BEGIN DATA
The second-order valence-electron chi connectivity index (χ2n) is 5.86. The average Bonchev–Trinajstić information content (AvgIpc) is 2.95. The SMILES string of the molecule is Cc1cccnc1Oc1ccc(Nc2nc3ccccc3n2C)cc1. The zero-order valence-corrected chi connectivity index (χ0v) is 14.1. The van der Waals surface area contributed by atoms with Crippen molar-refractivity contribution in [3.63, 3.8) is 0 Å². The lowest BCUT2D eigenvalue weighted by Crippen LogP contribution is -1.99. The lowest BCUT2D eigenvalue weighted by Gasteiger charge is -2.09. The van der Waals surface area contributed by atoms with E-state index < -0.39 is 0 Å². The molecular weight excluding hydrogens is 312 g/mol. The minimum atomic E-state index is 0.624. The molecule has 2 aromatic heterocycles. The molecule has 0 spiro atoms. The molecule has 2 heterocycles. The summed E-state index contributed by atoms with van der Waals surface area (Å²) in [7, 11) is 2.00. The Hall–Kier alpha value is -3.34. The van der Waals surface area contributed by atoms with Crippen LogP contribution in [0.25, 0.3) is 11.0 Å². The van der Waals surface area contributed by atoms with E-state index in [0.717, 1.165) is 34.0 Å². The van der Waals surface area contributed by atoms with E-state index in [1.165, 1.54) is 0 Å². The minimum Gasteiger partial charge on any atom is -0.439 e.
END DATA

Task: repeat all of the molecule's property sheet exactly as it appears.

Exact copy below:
The second-order valence-electron chi connectivity index (χ2n) is 5.86. The average Bonchev–Trinajstić information content (AvgIpc) is 2.95. The SMILES string of the molecule is Cc1cccnc1Oc1ccc(Nc2nc3ccccc3n2C)cc1. The zero-order valence-corrected chi connectivity index (χ0v) is 14.1. The van der Waals surface area contributed by atoms with Crippen molar-refractivity contribution in [3.63, 3.8) is 0 Å². The lowest BCUT2D eigenvalue weighted by Crippen LogP contribution is -1.99. The lowest BCUT2D eigenvalue weighted by Gasteiger charge is -2.09. The van der Waals surface area contributed by atoms with E-state index < -0.39 is 0 Å². The molecular weight excluding hydrogens is 312 g/mol. The minimum atomic E-state index is 0.624. The molecule has 2 aromatic heterocycles. The molecule has 0 spiro atoms. The molecule has 2 heterocycles. The summed E-state index contributed by atoms with van der Waals surface area (Å²) in [7, 11) is 2.00. The Hall–Kier alpha value is -3.34. The van der Waals surface area contributed by atoms with Crippen LogP contribution in [0.25, 0.3) is 11.0 Å². The van der Waals surface area contributed by atoms with E-state index in [0.717, 1.165) is 34.0 Å². The van der Waals surface area contributed by atoms with E-state index in [1.165, 1.54) is 0 Å². The minimum Gasteiger partial charge on any atom is -0.439 e.